The psychology of leadership

The concept of leadership sounds very simple, but the real story is that being an effective and true leader is hugely complex – and this complexity gives us a fantastic array of people that we can call ‘leaders’.

Today’s leaders are expected to be agile, flexible, ROI-driven, socially-aware and relationship-oriented, open-minded and supportive collaborators actively seeking out different perspectives and breaking down traditional non-functioning barriers in order to achieve exceptional results.

Whether this is Richard Branson, Elon Musk, Sir Alex Ferguson, the captain of the local rugby team or a teenager with the right stuff, leaders come in different forms.

If we accept the need for flexible, agile and relationship-driven leadership, then it is important to develop a leadership model that nurtures such people – regardless of where they are in the organisation.

Over the last 10 years or so, I have been delivering various flavours of leadership development ranging from one to one mentoring through to fuller blended programs. What I have seen over time is the growing importance and relevance of the integrated psychology of leadership.

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Essentially, the ‘hard’ leadership skills (business knowledge, technical know-how) in themselves are not strong enough to make a great leader and it is necessary to get into the values, beliefs and psychology of the person to understand why certain behaviours manifest themselves.

Let's be honest, we see a lot of 'leaders' who are actually managers in the wrong place at the wrong time – and (usually unsupported and left to their own devices by the people who have put them into this post), they struggle.

The point is this: the modern leader has modern issues that some of the established leadership theories (whilst having some validity) do not address:

  • Traits theory (originally mooted in the 19th century) suggested that leaders are born and not made
  • Behavioral styles theory (first mentioned in the 1960s) used a managerial grid model that assumes a slower world pace – it may not be suited to 21st century organisations as other more flexible approaches
  • The majority of situational and contingency theories assume that leaders can simply flick a switch and adopt different behaviours
  • Functional theories (e.g. Action-Centred Leadership) assume that the leader applies leadership behaviour as needed, regardless of their personality

When you consider some of the leaders mentioned above, we think of their personality too – we don’t necessarily say that Richard Branson is brilliant at reading a balance sheet, but we DO refer to charisma, self-publicity, and friendliness. The psychology of the leader determines the actions of the leader (which, in large part, informs the success of the leader).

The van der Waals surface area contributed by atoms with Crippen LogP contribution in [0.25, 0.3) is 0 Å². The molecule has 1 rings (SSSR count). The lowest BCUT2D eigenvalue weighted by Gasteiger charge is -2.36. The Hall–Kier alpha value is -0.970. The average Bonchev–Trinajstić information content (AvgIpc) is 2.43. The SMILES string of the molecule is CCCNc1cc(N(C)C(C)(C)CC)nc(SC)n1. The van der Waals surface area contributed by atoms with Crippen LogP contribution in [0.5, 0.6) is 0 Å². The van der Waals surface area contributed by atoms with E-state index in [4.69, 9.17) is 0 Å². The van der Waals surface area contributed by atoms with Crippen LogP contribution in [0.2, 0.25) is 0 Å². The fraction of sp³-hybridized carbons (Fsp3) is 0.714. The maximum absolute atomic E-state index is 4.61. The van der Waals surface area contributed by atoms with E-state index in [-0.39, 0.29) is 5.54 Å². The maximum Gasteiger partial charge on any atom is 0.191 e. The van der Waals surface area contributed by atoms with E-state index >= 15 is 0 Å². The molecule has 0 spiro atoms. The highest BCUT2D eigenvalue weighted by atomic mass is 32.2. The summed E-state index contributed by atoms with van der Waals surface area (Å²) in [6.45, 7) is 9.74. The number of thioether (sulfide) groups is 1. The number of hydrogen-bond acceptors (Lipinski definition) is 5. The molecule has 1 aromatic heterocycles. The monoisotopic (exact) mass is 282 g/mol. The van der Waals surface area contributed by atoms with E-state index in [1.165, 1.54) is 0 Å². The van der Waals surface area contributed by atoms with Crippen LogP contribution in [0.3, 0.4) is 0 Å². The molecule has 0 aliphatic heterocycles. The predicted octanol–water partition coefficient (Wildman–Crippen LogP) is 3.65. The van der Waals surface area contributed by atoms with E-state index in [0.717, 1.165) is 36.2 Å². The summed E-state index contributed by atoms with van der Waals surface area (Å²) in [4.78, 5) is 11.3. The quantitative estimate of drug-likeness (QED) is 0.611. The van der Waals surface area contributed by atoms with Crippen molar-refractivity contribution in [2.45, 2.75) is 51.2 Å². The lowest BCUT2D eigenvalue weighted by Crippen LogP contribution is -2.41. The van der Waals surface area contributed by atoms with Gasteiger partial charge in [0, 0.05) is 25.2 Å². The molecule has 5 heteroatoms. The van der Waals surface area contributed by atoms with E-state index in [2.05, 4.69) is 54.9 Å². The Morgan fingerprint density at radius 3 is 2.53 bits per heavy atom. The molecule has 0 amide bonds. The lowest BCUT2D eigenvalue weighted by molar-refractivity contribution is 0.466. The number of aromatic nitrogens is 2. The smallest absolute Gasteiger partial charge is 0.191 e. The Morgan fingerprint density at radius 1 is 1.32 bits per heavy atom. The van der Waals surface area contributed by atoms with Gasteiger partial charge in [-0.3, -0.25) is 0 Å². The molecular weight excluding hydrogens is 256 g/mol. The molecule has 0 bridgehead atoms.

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I’m not suggesting that we dismiss all previous leadership theories – the great thing is that we can pick-and-choose the best bits (the bits that work for us at any particular time) in order to develop a model that suits the organisation.

This led me to build the Integrated Psychology of Leadership model (IPoL) - a blended approach that flexes with the corporate and leadership need.

Read more: How to become a limitless leader

Being prescriptive and suggesting that one-size-fits-all is inappropriate and I would advise any leader who is self-aware enough to recognise the need for continuous professional development to work with someone with the ability to build a solution for them.

Here are a few things leaders can do to develop:

  • Social emotional learning – with emotional intelligence as a foundation, the 15 aspects of social emotional learning can be applied in the workplace – how to be better leaders and collaborators
  • Talking therapy – working with different talking therapies as a way to understand yourself and your colleagues – breaking down resistance to change by appreciating how negative perceptions and thoughts impact your effectiveness in the workplace;
  • Performance coaching – when you have explored your past and identified your thoughts and behaviours in the present day, it is time to plan for the future – how to achieve positive and empowering visions
  • Reflection – reflective thinking is often overlooked but is an essential part of leadership - take the time and space to look at how you have felt, thought and acted - and how this will inform your next move
  • Collaborative Intelligence (CQ) – the 15 elements of collaboration that ensure productive co-working

In my experience, a strong leader should be able to not only encourage the leaders of tomorrow but consistently build the capabilities of the leaders of today – and the people supporting them should be just as able. 

This is a guest blog and may not represent the views of Virgin.com. Please see virgin.com/terms for more details. Thumbnail from gettyimages.

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